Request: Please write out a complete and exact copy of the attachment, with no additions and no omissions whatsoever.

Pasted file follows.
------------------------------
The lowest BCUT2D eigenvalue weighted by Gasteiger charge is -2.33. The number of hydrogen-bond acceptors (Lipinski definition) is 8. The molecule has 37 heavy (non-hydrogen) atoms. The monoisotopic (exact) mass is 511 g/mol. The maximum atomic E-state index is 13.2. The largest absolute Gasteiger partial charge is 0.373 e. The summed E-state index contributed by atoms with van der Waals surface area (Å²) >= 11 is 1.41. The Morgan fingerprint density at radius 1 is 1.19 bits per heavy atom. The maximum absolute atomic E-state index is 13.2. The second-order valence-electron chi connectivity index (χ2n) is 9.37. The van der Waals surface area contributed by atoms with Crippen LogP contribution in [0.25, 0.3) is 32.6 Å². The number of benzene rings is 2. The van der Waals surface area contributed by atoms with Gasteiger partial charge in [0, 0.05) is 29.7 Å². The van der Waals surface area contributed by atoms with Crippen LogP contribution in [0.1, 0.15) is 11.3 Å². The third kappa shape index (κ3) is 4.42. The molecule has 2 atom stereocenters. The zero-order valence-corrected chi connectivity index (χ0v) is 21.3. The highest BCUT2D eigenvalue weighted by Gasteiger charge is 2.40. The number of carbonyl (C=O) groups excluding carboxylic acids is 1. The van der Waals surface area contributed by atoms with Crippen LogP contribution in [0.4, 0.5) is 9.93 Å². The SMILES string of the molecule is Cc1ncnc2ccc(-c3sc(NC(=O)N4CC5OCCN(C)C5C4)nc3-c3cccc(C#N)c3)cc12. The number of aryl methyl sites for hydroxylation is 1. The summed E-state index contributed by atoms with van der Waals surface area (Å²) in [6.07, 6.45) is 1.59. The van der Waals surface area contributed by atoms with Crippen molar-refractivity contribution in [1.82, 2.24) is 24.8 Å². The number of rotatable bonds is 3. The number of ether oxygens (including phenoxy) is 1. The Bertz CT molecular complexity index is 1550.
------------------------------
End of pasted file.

The lowest BCUT2D eigenvalue weighted by Gasteiger charge is -2.33. The number of hydrogen-bond acceptors (Lipinski definition) is 8. The molecule has 37 heavy (non-hydrogen) atoms. The monoisotopic (exact) mass is 511 g/mol. The maximum atomic E-state index is 13.2. The largest absolute Gasteiger partial charge is 0.373 e. The summed E-state index contributed by atoms with van der Waals surface area (Å²) >= 11 is 1.41. The Morgan fingerprint density at radius 1 is 1.19 bits per heavy atom. The maximum absolute atomic E-state index is 13.2. The second-order valence-electron chi connectivity index (χ2n) is 9.37. The van der Waals surface area contributed by atoms with Crippen LogP contribution in [0.25, 0.3) is 32.6 Å². The number of benzene rings is 2. The van der Waals surface area contributed by atoms with Gasteiger partial charge in [0, 0.05) is 29.7 Å². The van der Waals surface area contributed by atoms with Crippen LogP contribution in [0.1, 0.15) is 11.3 Å². The third kappa shape index (κ3) is 4.42. The molecule has 2 atom stereocenters. The zero-order valence-corrected chi connectivity index (χ0v) is 21.3. The highest BCUT2D eigenvalue weighted by Gasteiger charge is 2.40. The number of carbonyl (C=O) groups excluding carboxylic acids is 1. The van der Waals surface area contributed by atoms with Crippen LogP contribution in [0.4, 0.5) is 9.93 Å². The SMILES string of the molecule is Cc1ncnc2ccc(-c3sc(NC(=O)N4CC5OCCN(C)C5C4)nc3-c3cccc(C#N)c3)cc12. The number of aryl methyl sites for hydroxylation is 1. The summed E-state index contributed by atoms with van der Waals surface area (Å²) in [6.07, 6.45) is 1.59. The van der Waals surface area contributed by atoms with Crippen molar-refractivity contribution in [1.82, 2.24) is 24.8 Å². The number of rotatable bonds is 3. The number of ether oxygens (including phenoxy) is 1. The Bertz CT molecular complexity index is 1550.